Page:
In my years of gaming, I had noticed the fact of “game inflation.” That is, even a stingy Gamemaster who gives only one magical sword and one magical horse and one magical shield will find that these never disappear. The characters always keep them and get stronger. And, of course, give one person a set of armor that is 2 points better than everyone else’s, and soon everyone is clamoring — or worse, whining — for one. 

I wanted players to build into their characters this natural inclination of increasing strength. It dovetailed perfectly with my desire to make the entire Arthurian saga coincide with the entire Middle Ages. Thus was born escalation, where the horses and the armor and the castles and all kinds of things all get better through the campaign, offering the players the chance to improve along with the story. And, of course, the villains improve as well. 

And families. Families in Arthurian literature are incredibly important, and the creation of heirs critical to the genera. After all, it is that precise failure that brings the Round Table to ruin. And since I had already decided that time would pass, and thus people would (if they were lucky) slowly age, the introduction of families was natural. The function of Romance would take on meaning in the game as well, as knights sought wives, and we could play with the concept of simply marrying for wealth and lands instead of love, if players wished.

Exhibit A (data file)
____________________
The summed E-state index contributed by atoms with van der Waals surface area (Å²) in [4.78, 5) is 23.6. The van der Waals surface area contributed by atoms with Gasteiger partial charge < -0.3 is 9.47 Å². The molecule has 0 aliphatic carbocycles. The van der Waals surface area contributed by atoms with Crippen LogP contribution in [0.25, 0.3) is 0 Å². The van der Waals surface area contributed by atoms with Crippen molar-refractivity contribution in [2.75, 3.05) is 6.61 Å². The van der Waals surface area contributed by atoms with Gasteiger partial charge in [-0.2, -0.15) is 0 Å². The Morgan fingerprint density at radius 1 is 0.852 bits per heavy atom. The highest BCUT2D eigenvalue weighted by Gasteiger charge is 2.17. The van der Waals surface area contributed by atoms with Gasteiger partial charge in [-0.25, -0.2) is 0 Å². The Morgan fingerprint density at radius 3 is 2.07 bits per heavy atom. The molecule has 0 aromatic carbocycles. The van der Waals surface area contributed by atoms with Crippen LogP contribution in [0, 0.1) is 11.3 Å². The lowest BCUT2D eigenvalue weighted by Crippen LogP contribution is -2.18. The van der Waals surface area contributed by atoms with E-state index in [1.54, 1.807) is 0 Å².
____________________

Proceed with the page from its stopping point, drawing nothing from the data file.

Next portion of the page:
Designer’sNotes261 

Finally, Christianity was pretty much a taboo subject before Pendragon. People were leery of trying to portray the “living religion” of a large part of their customer base. But King Arthur would be impossible or false without it. The virtues worked in there perfectly. I decided, too, to introduce paganism. After all, much Arthurian legend and most British folklore are based on pre-Christian religion and beliefs, so it was natural to use. The invading Saxons were a different flavor of paganism. Thus, I added the alternate religions (not all of which are part of this 5th edition book, but available in supplements such as the Book of Knights and Ladies). 

Mostly, the game mechanics please me. I have devised a heads/tails system, the multiple dice Ghostbusters system (later used in a Star Wars game), and helped develop several games using the Basic Roleplaying d100 system. But this one, the Pendragon system, is my favorite.